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UTSU Board of Directors signs open letter calling for COVID-19 accommodations, additional safety measures

Directors also approved FYC honorariums, planned for October 8 AGM
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The University of Toronto Students’ Union (UTSU) held its fourth Board of Directors meeting of the current academic year on August 29. 

During the meeting, the board of directors voted to sign the UTSU’s open letter on reopening campus and fall semester plans, which calls for additional accommodations for students who can’t attend in-person courses, such as more virtual options and additional safety measures.

The board approved the First Year Council (FYC) Summer Commission Transition Report, awarding a $150 honorarium to all eligible council members. The board also appointed the FYC Hiring Committee for the next term, and the upcoming council is expected to be formed by the end of September.

Directors also agreed to hold the union’s 2021 annual general meeting (AGM) on October 8 and voted in favour of preliminary meeting documents.

UTSU has yet to confirm whether the general meeting will be held virtually or in person, citing the uncertainty of the COVID-19 situation in the fall. However, according to Vice-President Operations Fiona Reuter, online access is guaranteed regardless of the eventual meeting format.

UTSU open letter 

The board approved an open letter on the university’s plan for the fall semester and campus reopening as Ontario faces a fourth wave of the COVID-19 pandemic. 

The open letter endorses the university’s decision to impose a vaccine mandate but criticizes the administration for not doing enough to protect students’ health and safety. 

“We, the undersigned, strongly feel that the University of Toronto (U of T) administration is failing to sufficiently protect students as we return to campus,” reads the letter.

It cites a survey conducted by the Arts and Science Students’ Union (ASSU) which found that almost 30 per cent of survey respondents reported strong discomfort about returning to campus. An additional 16 per cent of respondents said they are somewhat comfortable being back in person, and 30 per cent of survey respondents “strongly agree” that they feel comfortable returning to campus if the province stays in line with its vaccination plan. 

The open letter also criticizes the university administration for “[its] lack of detailed, frequent, and transparent communication,” since many students and faculties are still unclear about the health measures the university is taking on campus this fall. The letter also claims that the student body is given “ambiguous and infrequent” information.

The open letter also demands U of T guarantee virtual accommodations for students who are unable to return, tighten vaccine and mask rules, ramp up mental health and accessibility services capacity, and be more transparent about COVID-19 policies, vaccination rates, and alternative course plans.

U of T has continued to assert that it is following public health guidance while planning for an in-person semester. Following the announcement of a vaccine passport system in Ontario that will be implemented in late September, a spokesperson for the university wrote that the university is reviewing the province’s plans, to determine how to structure the relationship between the provincial vaccine passports and UCheck.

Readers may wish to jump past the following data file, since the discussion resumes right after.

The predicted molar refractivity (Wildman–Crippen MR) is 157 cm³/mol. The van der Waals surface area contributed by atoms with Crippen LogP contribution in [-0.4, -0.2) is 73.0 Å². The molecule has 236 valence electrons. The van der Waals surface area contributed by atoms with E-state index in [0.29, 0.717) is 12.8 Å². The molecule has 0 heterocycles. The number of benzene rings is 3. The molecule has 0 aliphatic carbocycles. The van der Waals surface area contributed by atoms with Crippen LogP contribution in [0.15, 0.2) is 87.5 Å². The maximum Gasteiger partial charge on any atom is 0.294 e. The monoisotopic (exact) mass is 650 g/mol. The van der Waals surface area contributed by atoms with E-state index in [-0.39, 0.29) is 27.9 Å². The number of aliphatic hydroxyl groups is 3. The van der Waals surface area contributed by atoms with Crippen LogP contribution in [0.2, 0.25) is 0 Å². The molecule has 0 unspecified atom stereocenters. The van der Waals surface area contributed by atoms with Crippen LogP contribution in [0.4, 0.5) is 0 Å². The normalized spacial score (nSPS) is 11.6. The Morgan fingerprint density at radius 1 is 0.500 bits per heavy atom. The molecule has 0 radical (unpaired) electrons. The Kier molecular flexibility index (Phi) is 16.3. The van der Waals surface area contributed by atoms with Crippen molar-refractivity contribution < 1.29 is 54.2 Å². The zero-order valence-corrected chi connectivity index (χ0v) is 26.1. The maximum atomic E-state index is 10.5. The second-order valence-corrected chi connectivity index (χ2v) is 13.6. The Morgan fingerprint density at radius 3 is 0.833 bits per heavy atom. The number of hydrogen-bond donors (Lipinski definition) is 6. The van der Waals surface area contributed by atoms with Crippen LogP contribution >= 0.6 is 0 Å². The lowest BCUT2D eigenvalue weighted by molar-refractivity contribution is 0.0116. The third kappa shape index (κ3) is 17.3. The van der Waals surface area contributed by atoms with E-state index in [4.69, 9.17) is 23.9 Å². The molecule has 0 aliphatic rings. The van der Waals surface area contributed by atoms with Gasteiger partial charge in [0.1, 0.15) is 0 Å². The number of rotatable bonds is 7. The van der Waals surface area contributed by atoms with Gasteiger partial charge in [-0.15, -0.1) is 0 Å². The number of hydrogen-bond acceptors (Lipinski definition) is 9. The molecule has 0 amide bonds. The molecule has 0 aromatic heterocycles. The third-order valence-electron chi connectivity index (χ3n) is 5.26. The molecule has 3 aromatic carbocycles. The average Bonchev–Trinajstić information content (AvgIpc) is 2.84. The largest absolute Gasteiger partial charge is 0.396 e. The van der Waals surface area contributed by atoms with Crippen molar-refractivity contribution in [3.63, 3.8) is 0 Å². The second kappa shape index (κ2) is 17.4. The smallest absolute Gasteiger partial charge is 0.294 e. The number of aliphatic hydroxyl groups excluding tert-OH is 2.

First-Year Council honoraria

The board passed the FYC Summer Commission’s report and approved a $150 honorarium grant to all eligible council members. The FYC is a UTSU group that organizes activities and advocates specifically for first-year students at UTSG. 

The FYC for the 2021–2022 academic year will be formed by the end of September and it will start its work in October, according to Reuter. Members will be recruited by the Hiring Committee, which will be made up of the UTSU president, vice-president professional faculties, and outgoing FYC executives.

The board elected two directors to fill the vacant positions on the committee: Jessie Wu from the Art and Science Division and Catherine Tan from the Professional Faculties Division. The committee will start reviewing council member applications in September. 

2021 AGM

This year’s AGM is proposed to be earlier in October than typically scheduled. Reuter, who moved the AGM meeting package at the meeting, explained that the change was made after considering accessibility challenges that might come from heavy workloads during the midterm period.

“Typically it happened in the mid [or] end of the month. But we did note that that was when a lot of students had midterms and other assignments… so in an effort to make it more accessible to all students, we have moved it up,” said Reuter to the board.

She added that moving the AGM earlier to avoid the midterm period can also give union staff more time to prepare for the meeting and less stress about course work.

Reuter could not confirm if the AGM would be in person, due to the developing COVID-19 situation. However, she did promise that students would be able to attend the meeting online regardless of the format, since some faculties continue to be away from campus for another year.

The board approved the AGM package, which includes a draft version of the meeting agenda and other related documents. Reuter expects to release the finalized meeting documents in late September.